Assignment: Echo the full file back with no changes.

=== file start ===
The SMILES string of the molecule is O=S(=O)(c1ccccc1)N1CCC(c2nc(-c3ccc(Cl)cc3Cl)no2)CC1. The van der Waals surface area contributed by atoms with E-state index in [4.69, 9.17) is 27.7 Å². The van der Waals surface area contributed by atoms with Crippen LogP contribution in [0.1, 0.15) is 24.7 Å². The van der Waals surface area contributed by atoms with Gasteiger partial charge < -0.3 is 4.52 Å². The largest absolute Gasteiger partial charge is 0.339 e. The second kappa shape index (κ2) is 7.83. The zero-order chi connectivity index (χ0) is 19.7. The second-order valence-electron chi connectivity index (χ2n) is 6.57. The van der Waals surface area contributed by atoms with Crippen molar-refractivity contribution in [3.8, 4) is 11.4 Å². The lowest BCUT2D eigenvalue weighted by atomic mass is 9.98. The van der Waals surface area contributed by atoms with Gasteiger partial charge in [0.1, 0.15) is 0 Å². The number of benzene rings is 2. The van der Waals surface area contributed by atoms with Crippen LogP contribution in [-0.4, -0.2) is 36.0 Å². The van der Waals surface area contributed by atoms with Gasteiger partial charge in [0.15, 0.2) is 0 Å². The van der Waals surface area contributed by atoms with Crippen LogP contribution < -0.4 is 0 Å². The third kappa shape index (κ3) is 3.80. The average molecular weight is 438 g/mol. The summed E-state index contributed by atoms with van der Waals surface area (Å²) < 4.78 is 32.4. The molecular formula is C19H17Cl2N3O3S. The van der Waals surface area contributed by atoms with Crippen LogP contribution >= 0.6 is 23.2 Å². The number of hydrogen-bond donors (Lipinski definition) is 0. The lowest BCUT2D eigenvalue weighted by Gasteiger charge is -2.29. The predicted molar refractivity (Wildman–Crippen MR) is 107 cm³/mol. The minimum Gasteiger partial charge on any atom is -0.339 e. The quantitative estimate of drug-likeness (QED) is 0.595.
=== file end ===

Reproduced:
The SMILES string of the molecule is O=S(=O)(c1ccccc1)N1CCC(c2nc(-c3ccc(Cl)cc3Cl)no2)CC1. The van der Waals surface area contributed by atoms with E-state index in [4.69, 9.17) is 27.7 Å². The van der Waals surface area contributed by atoms with Crippen LogP contribution in [0.1, 0.15) is 24.7 Å². The van der Waals surface area contributed by atoms with Gasteiger partial charge < -0.3 is 4.52 Å². The largest absolute Gasteiger partial charge is 0.339 e. The second kappa shape index (κ2) is 7.83. The zero-order chi connectivity index (χ0) is 19.7. The second-order valence-electron chi connectivity index (χ2n) is 6.57. The van der Waals surface area contributed by atoms with Crippen molar-refractivity contribution in [3.8, 4) is 11.4 Å². The lowest BCUT2D eigenvalue weighted by atomic mass is 9.98. The van der Waals surface area contributed by atoms with Gasteiger partial charge in [0.1, 0.15) is 0 Å². The number of benzene rings is 2. The van der Waals surface area contributed by atoms with Crippen LogP contribution in [-0.4, -0.2) is 36.0 Å². The van der Waals surface area contributed by atoms with Gasteiger partial charge in [0.15, 0.2) is 0 Å². The van der Waals surface area contributed by atoms with Crippen LogP contribution < -0.4 is 0 Å². The third kappa shape index (κ3) is 3.80. The average molecular weight is 438 g/mol. The summed E-state index contributed by atoms with van der Waals surface area (Å²) < 4.78 is 32.4. The molecular formula is C19H17Cl2N3O3S. The van der Waals surface area contributed by atoms with Crippen LogP contribution >= 0.6 is 23.2 Å². The number of hydrogen-bond donors (Lipinski definition) is 0. The lowest BCUT2D eigenvalue weighted by Gasteiger charge is -2.29. The predicted molar refractivity (Wildman–Crippen MR) is 107 cm³/mol. The minimum Gasteiger partial charge on any atom is -0.339 e. The quantitative estimate of drug-likeness (QED) is 0.595.